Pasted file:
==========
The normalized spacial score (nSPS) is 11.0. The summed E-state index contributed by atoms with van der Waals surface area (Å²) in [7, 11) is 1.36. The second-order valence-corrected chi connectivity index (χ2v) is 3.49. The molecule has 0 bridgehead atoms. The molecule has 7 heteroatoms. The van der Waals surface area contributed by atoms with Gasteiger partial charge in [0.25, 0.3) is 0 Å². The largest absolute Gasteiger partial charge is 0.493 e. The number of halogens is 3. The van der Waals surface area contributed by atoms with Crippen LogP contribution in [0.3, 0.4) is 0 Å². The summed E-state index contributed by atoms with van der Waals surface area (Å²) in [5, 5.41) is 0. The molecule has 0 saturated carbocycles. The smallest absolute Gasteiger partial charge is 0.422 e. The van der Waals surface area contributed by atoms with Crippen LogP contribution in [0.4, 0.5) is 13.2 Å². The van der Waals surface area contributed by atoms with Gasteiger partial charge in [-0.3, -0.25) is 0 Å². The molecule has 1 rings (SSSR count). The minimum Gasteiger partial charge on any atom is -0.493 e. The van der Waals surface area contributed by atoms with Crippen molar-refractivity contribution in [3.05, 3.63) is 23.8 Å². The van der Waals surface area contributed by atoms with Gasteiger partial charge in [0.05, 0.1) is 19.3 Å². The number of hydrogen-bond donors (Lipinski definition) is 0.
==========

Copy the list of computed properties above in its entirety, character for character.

The normalized spacial score (nSPS) is 11.0. The summed E-state index contributed by atoms with van der Waals surface area (Å²) in [7, 11) is 1.36. The second-order valence-corrected chi connectivity index (χ2v) is 3.49. The molecule has 0 bridgehead atoms. The molecule has 7 heteroatoms. The van der Waals surface area contributed by atoms with Gasteiger partial charge in [0.25, 0.3) is 0 Å². The largest absolute Gasteiger partial charge is 0.493 e. The number of halogens is 3. The van der Waals surface area contributed by atoms with Crippen LogP contribution in [0.3, 0.4) is 0 Å². The summed E-state index contributed by atoms with van der Waals surface area (Å²) in [5, 5.41) is 0. The molecule has 0 saturated carbocycles. The smallest absolute Gasteiger partial charge is 0.422 e. The van der Waals surface area contributed by atoms with Crippen LogP contribution in [0.4, 0.5) is 13.2 Å². The van der Waals surface area contributed by atoms with Gasteiger partial charge in [-0.3, -0.25) is 0 Å². The molecule has 1 rings (SSSR count). The minimum Gasteiger partial charge on any atom is -0.493 e. The van der Waals surface area contributed by atoms with Crippen molar-refractivity contribution in [3.05, 3.63) is 23.8 Å². The van der Waals surface area contributed by atoms with Gasteiger partial charge in [0.05, 0.1) is 19.3 Å². The number of hydrogen-bond donors (Lipinski definition) is 0.